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12 Things You Should Remove From Your Portfolio Website Immediately

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Your online portfolio is arguably the most important website you’ll ever create.

It presents you to the world and often determines whether or not people choose to hire you. Even if you haven’t designed and coded your portfolio from scratch, you still control what content you include on it.

But freelancers (and college students) are notoriously bad at writing copy for their websites. I know this because I made the same mistakes!

Early in your career, you won’t have much experience. Everything is new and your portfolio website can feel like a playground where you can explore and experiment.

But if you’re not careful, that inexperience can reflect poorly on you and even cause you to miss out on great opportunities.

Over the years, I’ve reviewed hundreds of online freelance and student websites and found that there are some common mistakes everyone seems to make, especially early on in their career.

Note: Each example below was taken from a real portfolio website I personally reviewed — and some of them are quite embarrassing. I’ve also included the equivalent client translation to help you understand how you think you sound vs. how prospective clients think you sound.

Here are 12 brutally honest tips that will make your freelance portfolio or business website instantly sound more professional.

1. Hobbies & Interests

Employers and recruiters don’t care what you do in your free time and neither do freelance clients. Employers might want to ensure you’re a good cultural fit, but leave that for the interview. It’s generally good practice to not mention your hobbies and interests unless someone asks.

Including your hobbies and interests on your portfolio website could make you seem amateur if you don’t have incredible work to showcase too. Established professionals rarely do this and you could be perceived as having nothing better to talk about (like your work experience).

No one cares what your juggling record is or that you love puppies. Never include hobbies + interests on your resume either. Unless you lightly mention these on your about page, it will feel like filler content.

What to do instead:

Remove the fluff. Stay focused on the professional skills, experience, and projects you have to showcase. Portray yourself as an established professional until you are one. If you feel like your website is too “empty”, try doing a personal project to fill in the gap. Resist the temptation to fill it with tertiary facts about yourself.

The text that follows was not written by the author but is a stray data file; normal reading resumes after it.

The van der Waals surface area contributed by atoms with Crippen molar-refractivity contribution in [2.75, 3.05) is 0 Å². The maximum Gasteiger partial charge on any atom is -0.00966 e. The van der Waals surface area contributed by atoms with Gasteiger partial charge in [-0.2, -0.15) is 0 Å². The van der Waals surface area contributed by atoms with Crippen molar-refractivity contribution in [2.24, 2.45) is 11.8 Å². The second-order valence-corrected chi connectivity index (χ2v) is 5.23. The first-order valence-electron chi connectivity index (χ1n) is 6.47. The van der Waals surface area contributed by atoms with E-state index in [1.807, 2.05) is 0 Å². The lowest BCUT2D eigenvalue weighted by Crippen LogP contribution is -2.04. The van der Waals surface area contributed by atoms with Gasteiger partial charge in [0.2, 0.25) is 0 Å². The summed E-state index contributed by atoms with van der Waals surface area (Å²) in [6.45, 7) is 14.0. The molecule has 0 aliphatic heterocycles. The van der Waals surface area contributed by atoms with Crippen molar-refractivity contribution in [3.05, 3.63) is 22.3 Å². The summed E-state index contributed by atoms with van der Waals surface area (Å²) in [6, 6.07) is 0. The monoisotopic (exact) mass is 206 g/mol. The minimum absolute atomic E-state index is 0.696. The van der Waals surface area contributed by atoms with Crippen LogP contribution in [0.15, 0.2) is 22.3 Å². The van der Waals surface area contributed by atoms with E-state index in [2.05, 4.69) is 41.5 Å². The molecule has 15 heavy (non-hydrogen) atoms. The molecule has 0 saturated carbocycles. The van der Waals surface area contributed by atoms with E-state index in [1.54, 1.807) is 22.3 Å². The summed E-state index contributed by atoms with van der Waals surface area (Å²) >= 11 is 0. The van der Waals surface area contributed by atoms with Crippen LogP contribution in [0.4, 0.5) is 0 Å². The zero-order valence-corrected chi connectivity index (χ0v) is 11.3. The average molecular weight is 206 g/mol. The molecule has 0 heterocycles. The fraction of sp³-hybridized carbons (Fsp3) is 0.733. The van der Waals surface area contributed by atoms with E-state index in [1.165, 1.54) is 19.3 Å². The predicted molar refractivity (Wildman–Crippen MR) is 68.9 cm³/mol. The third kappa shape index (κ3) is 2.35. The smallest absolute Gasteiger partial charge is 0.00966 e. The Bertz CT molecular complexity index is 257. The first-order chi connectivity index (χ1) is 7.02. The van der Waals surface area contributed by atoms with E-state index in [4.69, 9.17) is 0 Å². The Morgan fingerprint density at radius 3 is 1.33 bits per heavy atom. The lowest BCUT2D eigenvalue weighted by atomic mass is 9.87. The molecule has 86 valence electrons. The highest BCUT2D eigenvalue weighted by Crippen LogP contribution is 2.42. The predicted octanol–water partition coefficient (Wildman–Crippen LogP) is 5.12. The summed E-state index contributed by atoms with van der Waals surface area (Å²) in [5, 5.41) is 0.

2. Personal Introductions

Put your name in the top left corner and leave it there. There’s no need to say “Hello! My name is [whatever] and I’m a…” in gigantic text that takes up half your home page. In my opinion, it’s a rookie move and distracts people from the work you’re trying to show them.

Your name is not the most important thing a client needs to know about you and you only have a few seconds to grab someone’s attention.

Conversational design is great, but this isn’t effective and doesn’t make you stand out. Unless you think employers are going to hire you based on your name, get it out of their way and make your work more prominent.

As Alex Cornell says, clients just want to see your work — right away. They don’t want to chase it around the internet for half an hour, only to find angled photos of hands holding iPhones in 400px rectangles.

What to do instead:

Say what you do or don’t say anything at all. On my company website, I let potential clients know what I can do for their business with a short, bold tagline. If you don’t feel comfortable writing one, don’t feel obligated to. Just get people straight to your work with as little scrolling as possible.

3. Your Age + Location

Only kids talk about their age. Being 23 is only relevant when you’re 23. The job market is too competitive for you to compete against yourself too. No one markets themselves as a 43-year-old designer from the UK. That’s because at that age, they’ve got years of industry experience and reputation to talk about instead.

As Josh Johnson shares, the only time that a potential client might think twice about hiring you based on age is if they think you’re too young, so it’s always beneficial to keep your age to yourself.